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" O shame! where is thy blush? Rebellious hell, If thou canst mutine in a matron's bones, To flaming youth let virtue be as wax, And melt in her own fire: proclaim no shame When the compulsive ardour gives the charge, Since frost itself as actively doth... "
The Plays of William Shakespeare: Accurately Printed from the Text of the ... - Page 215
by William Shakespeare - 1803
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The Stratford Shakspere, ed. by C. Knight, Volumes 17-22

William Shakespeare - 1856
...a sickly part of one true sense Could not so mope. O shame! where is thy blush? Rebellious hell, If thou canst mutine in a matron's bones, To flaming...such black and grained spots, As will not leave their tinct. HAM. Nay, but to live Over the nasty stye; — QUEEN. O, speak to me no more ; These -words,...
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The works of William Shakspere. Knight's Cabinet ed., with ..., Volume 7

William Shakespeare - 1856
...as wax, And melt in her own fire : proclaim no shame, • Station— mauner of standing, attitude. When the compulsive ardour gives the charge ; Since...such black and grained spots, As will not leave their tinct. Ham. Nay, but to live In the rank sweat of an enseamed bed ; Stew'd in corruption ; honeying,...
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The Works of Shakespeare: the Text Carefully Restored According to the First ...

William Shakespeare - 1856
...mope.10 O shame ! where is thy blush ? Rebellious hell, If thou canst mutine in a matron's bones,11 To flaming youth let virtue be as wax, And melt in...frost itself as actively doth burn, And reason panders will.12 Queen. O, Hamlet ! speak no more : Thou turn'st mine eyes into my very soul ; And there I see...
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Hamlet: An Attempt to Ascertain Whether the Queen Were an Accessory, Before ...

1856 - 48 pages
...shame ! where is thy blush ? Rebellious hell, If thou can'st nmtinc in a matron's bones, To naming youth let virtue be as wax,— And melt in her own...itself as actively doth burn, And reason panders will; which is hardly at all more violent in reprehension than the terms lie applies to the Queen before...
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Shakespeare's Hamlet, herausg. von K. Elze

William Shakespeare - 1857 - 272 pages
...sickly part of one true sense Could not so mope. | O shame! where is thy blush? Rebellious hell, 150 If thou canst mutine in a matron's bones, To flaming...actively doth burn, And reason panders will. Queen. 0 Hamlet! speak no more! Thou turn'st mine eyes into my very soul; And there I see such black and grained...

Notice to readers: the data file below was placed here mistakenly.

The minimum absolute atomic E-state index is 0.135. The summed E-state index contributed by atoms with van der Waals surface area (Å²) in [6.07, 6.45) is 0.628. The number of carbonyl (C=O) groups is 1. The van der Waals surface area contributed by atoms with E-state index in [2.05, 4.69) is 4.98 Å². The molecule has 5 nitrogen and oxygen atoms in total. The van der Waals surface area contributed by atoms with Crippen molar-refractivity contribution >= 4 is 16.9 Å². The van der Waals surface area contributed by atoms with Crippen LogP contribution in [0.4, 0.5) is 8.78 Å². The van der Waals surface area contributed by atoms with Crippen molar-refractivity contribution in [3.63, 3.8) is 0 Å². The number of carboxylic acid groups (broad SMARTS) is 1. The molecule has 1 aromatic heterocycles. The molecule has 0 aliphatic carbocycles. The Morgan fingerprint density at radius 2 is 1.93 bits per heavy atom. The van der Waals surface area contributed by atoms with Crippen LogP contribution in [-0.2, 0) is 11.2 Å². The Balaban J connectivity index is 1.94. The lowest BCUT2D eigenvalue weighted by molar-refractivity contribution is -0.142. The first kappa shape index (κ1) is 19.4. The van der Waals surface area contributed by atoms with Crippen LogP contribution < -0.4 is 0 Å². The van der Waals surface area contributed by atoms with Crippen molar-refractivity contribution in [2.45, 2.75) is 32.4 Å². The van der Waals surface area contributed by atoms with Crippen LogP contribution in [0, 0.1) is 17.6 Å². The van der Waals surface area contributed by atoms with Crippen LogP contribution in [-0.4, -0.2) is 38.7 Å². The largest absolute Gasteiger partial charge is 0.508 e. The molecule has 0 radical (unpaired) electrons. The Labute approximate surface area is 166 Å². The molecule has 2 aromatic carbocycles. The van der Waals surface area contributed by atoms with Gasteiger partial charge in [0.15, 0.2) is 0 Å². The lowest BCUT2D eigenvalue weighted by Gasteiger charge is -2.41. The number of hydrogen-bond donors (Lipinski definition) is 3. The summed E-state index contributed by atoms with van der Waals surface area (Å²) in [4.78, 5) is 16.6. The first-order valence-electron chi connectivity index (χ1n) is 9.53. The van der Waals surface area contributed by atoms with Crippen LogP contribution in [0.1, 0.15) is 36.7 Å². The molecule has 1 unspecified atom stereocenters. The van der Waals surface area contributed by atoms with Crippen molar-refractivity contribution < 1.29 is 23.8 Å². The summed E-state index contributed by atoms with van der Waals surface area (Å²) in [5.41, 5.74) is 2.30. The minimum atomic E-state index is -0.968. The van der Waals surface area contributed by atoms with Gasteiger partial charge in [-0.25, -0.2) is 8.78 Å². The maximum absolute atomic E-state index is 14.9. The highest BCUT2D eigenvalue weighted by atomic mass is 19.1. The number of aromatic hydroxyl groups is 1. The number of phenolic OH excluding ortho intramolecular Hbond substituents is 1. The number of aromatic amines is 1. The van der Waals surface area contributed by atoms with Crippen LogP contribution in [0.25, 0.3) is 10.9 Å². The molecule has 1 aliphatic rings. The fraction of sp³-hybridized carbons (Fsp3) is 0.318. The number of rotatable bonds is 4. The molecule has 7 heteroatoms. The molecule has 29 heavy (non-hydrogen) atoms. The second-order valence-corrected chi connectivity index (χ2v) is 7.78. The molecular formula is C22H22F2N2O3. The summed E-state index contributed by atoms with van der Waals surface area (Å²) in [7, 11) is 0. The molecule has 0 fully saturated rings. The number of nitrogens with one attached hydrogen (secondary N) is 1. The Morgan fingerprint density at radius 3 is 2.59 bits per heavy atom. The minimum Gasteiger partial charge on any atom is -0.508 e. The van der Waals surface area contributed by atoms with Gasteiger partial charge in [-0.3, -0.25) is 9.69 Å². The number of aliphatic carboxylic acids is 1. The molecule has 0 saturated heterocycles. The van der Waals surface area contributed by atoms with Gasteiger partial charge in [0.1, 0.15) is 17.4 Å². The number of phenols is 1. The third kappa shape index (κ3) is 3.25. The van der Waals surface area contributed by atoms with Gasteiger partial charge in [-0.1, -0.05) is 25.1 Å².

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The Plays & Poems of Shakespeare: According to the Improved Text of Edmund ...

William Shakespeare - 1857
...compulsive ardor gives the charge ; Since frost itself as actively doth burn, And reason panders well. Queen. O Hamlet, speak no more : Thou turn'st mine...such black and grained spots. As will not leave their tinct. Ham. Nay, but to live In the rank sweat of an enseamed bed ; Stew'd in corruption ; honeying,...
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The Complete Works of Shakspeare, Revised from the Best ..., Volume 1

William Shakespeare - 1857
...sickly part of one true sense, Could not so mope. 0 shame ! where is thy blush ? Rebellious hell, If thou canst mutine in a matron's bones, To flaming...her own fire : proclaim no shame When the compulsive ardor gives the charge ; Since frost itself as actively doth burn, And reason panders will. Queen....
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Shakespeare's Comedies, Histories, Tragedies, and Poems, Volume 5

William Shakespeare - 1858
...shame ! where is thy blush ? Rebellious hell, " If thou canst mutine ' in a matron's bones, To naming youth let virtue be as wax, And melt in her own fire...actively doth burn, And reason panders will '. Queen. Oh Hamlet ! speak no more. Thou turn'st mine eyes into my very soul ; And there I see such black and...
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Pearls of Shakspeare, a collection of the most brilliant passages found in ...

William Shakespeare - 1860
...sickly part of one true sense Could not so mope. O shame! where is thy blush ? Rebellious hell, If thou canst mutine in a matron's bones, To flaming...such black and grained spots, As will not leave their tinct. Enter Ghost. Ham. Save me, and hover o'er me with your wings, You heavenly guards!—What would...
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Pearls of Shakespeare: A Collection of the Most Brillant Passages Found in ...

William Shakespeare - 1860 - 160 pages
...sickly part of one true sense Could not so mope. O shame ! where is thy blush ? Rebellious hell, If thou canst mutine in a matron's bones, To flaming...itself as actively doth burn, And reason panders will. Qiteen. O Hamlet, speak no more : Thou turn'st mine eyes into my very soul; And there I see such black...
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